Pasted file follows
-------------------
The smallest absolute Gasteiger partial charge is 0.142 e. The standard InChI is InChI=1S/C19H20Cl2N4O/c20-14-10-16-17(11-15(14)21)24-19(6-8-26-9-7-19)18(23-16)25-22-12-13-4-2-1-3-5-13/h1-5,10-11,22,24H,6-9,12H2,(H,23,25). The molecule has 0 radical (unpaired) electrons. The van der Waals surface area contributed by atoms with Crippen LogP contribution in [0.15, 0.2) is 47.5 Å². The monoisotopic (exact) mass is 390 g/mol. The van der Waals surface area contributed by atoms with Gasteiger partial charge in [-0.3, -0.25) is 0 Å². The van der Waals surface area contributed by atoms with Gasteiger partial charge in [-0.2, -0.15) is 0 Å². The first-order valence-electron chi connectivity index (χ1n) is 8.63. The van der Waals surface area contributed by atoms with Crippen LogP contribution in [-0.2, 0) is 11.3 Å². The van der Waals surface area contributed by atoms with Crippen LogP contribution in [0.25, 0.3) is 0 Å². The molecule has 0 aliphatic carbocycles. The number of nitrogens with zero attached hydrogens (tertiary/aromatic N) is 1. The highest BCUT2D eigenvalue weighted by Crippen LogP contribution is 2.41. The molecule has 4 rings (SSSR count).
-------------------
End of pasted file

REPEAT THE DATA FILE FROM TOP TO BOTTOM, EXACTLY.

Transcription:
The smallest absolute Gasteiger partial charge is 0.142 e. The standard InChI is InChI=1S/C19H20Cl2N4O/c20-14-10-16-17(11-15(14)21)24-19(6-8-26-9-7-19)18(23-16)25-22-12-13-4-2-1-3-5-13/h1-5,10-11,22,24H,6-9,12H2,(H,23,25). The molecule has 0 radical (unpaired) electrons. The van der Waals surface area contributed by atoms with Crippen LogP contribution in [0.15, 0.2) is 47.5 Å². The monoisotopic (exact) mass is 390 g/mol. The van der Waals surface area contributed by atoms with Gasteiger partial charge in [-0.3, -0.25) is 0 Å². The van der Waals surface area contributed by atoms with Gasteiger partial charge in [-0.2, -0.15) is 0 Å². The first-order valence-electron chi connectivity index (χ1n) is 8.63. The van der Waals surface area contributed by atoms with Crippen LogP contribution in [-0.2, 0) is 11.3 Å². The van der Waals surface area contributed by atoms with Crippen LogP contribution in [0.25, 0.3) is 0 Å². The molecule has 0 aliphatic carbocycles. The number of nitrogens with zero attached hydrogens (tertiary/aromatic N) is 1. The highest BCUT2D eigenvalue weighted by Crippen LogP contribution is 2.41. The molecule has 4 rings (SSSR count).